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Suppose I have an algorithm whose running time is $O(f(n))$ where $f(n) = O\left(\frac{\log n}{\log\log n}\right)$

And suppose I can change this running time in $O(1)$ steps into $O\left(f\left(\frac{n}{f(n)}\right)\right)$, i.e. I can get an algorithm whose running time is $O(g(n)) = O\left(\frac{\log\frac{n}{\frac{\log n}{\log\log n}}} {\log\log\frac{n}{\frac{\log n}{\log\log n}}}\right) = O\left(\frac{\log\frac{n\log\log n}{\log n}} {\log\log\frac{n\log\log n}{\log n}}\right)$.

I'm pretty sure that $g(n) < f(n)$ for big enough $n$ (by using wolfram alpha) but wasn't able to prove it.

My questions are:

  1. Is $g(n) < f(n)$ in fact true (starting from some n)?

  2. Is $g(n)$ asymptotically better the $f(n)$, i.e. is $g(n) = o(f(n))$

  3. Assuming this is asymptotically better, I can do this step again and further improve the running time of the algorithm. Meaning that in 1 more step I can make my algorithm run in time of $O\left(\frac{n}{f\left(\frac{n}{f(n)}\right)}\right)$, and I can repeat this process as many times as I want. How many times should the process be repeated to get the best asymptotically running times and what will it be? obviously repeating it $O(f(n))$ times will already have a running time of $O(f(n))$ only for the repetition of this process and will not improve the overall algorithm complexity.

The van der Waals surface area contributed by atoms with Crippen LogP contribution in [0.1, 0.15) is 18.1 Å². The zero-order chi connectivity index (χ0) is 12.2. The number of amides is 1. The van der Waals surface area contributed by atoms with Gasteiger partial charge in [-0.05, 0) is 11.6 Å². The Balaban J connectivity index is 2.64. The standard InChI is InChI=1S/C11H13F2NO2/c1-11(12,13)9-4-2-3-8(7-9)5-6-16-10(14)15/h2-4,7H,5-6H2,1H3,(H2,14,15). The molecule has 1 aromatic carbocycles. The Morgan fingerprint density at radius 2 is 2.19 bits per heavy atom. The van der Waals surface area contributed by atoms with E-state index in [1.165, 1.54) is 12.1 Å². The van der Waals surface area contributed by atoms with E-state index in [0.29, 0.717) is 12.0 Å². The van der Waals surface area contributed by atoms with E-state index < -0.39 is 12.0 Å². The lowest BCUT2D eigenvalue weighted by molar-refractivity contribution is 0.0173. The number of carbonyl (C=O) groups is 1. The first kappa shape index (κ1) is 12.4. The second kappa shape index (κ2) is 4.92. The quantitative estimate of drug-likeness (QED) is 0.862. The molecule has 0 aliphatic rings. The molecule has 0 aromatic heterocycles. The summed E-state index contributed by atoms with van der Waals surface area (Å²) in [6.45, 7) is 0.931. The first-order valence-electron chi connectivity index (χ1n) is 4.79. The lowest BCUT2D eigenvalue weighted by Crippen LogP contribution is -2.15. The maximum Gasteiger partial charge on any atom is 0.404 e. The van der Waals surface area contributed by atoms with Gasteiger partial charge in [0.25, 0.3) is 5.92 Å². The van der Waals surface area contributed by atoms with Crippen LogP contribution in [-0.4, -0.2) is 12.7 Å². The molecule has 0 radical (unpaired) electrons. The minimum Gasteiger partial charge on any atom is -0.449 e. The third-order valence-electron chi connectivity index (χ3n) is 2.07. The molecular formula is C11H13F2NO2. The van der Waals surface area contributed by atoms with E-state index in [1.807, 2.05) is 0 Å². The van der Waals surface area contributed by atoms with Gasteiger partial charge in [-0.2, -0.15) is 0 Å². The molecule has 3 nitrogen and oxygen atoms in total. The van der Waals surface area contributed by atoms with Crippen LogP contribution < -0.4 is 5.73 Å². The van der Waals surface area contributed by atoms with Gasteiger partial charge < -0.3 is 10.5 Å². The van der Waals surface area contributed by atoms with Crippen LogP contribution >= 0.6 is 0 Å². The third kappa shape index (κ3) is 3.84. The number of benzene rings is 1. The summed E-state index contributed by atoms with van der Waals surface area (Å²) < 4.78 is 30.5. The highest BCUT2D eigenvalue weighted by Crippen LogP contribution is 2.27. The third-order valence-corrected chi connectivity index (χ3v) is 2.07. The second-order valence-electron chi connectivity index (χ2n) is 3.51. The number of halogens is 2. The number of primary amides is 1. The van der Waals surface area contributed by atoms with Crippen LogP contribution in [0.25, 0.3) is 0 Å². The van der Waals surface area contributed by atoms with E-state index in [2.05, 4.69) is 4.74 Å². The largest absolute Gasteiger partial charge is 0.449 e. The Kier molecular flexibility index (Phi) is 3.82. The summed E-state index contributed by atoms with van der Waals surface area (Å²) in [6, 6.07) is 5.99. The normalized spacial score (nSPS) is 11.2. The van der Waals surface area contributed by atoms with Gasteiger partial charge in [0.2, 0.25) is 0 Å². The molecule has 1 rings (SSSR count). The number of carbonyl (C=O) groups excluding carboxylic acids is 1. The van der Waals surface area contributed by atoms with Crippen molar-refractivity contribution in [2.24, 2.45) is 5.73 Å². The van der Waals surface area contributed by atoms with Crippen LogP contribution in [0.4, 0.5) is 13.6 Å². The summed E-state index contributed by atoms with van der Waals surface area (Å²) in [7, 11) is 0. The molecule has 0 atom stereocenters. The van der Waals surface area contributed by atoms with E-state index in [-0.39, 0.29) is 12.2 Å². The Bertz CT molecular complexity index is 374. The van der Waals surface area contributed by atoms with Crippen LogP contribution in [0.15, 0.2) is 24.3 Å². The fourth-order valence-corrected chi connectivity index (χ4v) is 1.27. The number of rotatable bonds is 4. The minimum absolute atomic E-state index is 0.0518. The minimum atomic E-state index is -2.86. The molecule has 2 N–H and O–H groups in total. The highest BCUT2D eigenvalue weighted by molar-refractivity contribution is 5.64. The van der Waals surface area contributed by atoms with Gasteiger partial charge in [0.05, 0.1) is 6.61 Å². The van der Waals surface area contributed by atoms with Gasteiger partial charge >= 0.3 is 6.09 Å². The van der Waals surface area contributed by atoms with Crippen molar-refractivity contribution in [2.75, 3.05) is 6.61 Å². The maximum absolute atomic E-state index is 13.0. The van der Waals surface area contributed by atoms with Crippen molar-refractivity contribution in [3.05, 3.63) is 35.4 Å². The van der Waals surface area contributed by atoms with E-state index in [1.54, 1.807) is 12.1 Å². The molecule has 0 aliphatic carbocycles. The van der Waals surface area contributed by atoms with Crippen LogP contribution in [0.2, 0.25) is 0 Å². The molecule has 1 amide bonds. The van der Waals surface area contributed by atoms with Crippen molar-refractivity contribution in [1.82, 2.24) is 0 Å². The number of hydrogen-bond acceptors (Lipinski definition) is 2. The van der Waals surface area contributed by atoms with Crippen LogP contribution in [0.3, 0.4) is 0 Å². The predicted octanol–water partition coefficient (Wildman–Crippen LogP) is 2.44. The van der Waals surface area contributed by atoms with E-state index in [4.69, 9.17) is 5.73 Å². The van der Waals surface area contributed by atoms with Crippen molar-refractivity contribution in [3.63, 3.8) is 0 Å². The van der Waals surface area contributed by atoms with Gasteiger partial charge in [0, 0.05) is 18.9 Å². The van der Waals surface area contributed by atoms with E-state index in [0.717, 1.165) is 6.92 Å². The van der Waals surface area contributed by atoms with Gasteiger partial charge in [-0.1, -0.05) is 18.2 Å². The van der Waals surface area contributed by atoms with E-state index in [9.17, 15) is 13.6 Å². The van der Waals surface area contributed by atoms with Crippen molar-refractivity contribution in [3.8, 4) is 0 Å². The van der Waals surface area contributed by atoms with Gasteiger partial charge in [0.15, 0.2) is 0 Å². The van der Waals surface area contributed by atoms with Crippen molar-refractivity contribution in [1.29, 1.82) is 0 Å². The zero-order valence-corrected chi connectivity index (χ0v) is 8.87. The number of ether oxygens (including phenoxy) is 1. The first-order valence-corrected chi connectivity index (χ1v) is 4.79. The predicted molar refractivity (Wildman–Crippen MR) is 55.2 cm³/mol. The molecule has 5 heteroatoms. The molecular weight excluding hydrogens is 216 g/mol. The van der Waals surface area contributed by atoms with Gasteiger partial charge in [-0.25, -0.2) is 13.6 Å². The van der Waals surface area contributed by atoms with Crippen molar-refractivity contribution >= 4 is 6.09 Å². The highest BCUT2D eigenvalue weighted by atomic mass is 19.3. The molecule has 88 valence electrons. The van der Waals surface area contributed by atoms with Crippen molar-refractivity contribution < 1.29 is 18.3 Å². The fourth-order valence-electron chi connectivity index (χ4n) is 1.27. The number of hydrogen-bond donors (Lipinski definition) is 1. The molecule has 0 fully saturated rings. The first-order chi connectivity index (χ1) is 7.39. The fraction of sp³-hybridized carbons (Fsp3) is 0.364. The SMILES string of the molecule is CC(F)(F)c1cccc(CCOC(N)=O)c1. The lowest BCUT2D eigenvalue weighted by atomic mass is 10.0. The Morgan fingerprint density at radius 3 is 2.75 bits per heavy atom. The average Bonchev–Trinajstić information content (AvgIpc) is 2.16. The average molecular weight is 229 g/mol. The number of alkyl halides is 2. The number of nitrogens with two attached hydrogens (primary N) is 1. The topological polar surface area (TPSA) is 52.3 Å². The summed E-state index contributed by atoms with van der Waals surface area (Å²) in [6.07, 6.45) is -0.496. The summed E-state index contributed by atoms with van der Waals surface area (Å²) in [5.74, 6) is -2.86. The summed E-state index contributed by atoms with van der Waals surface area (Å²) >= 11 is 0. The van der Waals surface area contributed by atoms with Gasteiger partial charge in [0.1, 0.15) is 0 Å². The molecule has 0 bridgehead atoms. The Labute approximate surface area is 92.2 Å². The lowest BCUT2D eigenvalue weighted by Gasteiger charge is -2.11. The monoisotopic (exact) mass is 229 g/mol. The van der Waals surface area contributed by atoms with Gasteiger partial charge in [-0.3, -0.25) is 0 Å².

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1 Answer 1

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Here are the functions. $$f(n) = \frac{\log(n)}{\log\log(n)}$$ $$h(n)=\frac n{f(n)}=\frac{n\log\log(n)}{\log(n)}$$ $$g(n)=f(h(n))=\frac{\log(\frac{n\log\log(n)}{\log(n)})} {\log\log(\frac{n\log\log(n)}{\log(n)})}$$


  1. Is $g(n) < f(n)$ in fact true (starting from some $n$)?

Yes, here is a proof.

Let us compute the derivative of $f(x)$ with respect to $x$ as a real variable.

$$\frac{df}{dx} =\frac{\frac{\log\log x}{x}-\frac{\log x}{x\log x}}{(\log\log x)^2} =\frac{\log\log x-1}{x\ (\log\log x)^2}$$

So $\frac{df}{dx}\gt0$ when $e^e <x$. That means, $f(x)$ is strictly increasing once $e^e\lt x$.

If $n$ is large enough, $e^e\lt h(n) \lt n$, which implies $f(h(n)) < f(n)$, i.e., $g(n) < f(n)$.

If we want to be specific, we can show that $e^e\lt h(n) \lt n$ when $n > e^{e+2}$.

  1. Is $g(n)$ asymptotically better the $f(n)$, i.e. is $g(n) = o(f(n))$?

No, $g(n) = \Theta(f(n))$. In fact, $\displaystyle\lim_{n\to\infty}\frac{g(n)}{f(n)}=1$

  1. Assuming this is asymptotically better, I can do ...

Well, that assumption is invalid.


Here are two exercises.

Exercise 1. Show that $\displaystyle\lim_{n\to\infty}\frac{g(n)}{f(n)}=1$ using the following hint or steps.

  1. Recall that $\log(n) < n^\epsilon$ for any constant $\epsilon>0$ when $n$ is large enough.

  2. Show that $\displaystyle\lim_{n\to\infty}\frac{\log(\frac{n\log\log(n)}{\log(n)})}{\log(n)}=1$.

  3. Show that $\displaystyle\lim_{n\to\infty}\frac{\log\log(\frac{n\log\log(n)}{\log(n)})}{\log\log(n)}=1$.

Exercise 2. Show that $g(n)−f(n)=O(1)$. (This exercise might be hard.)

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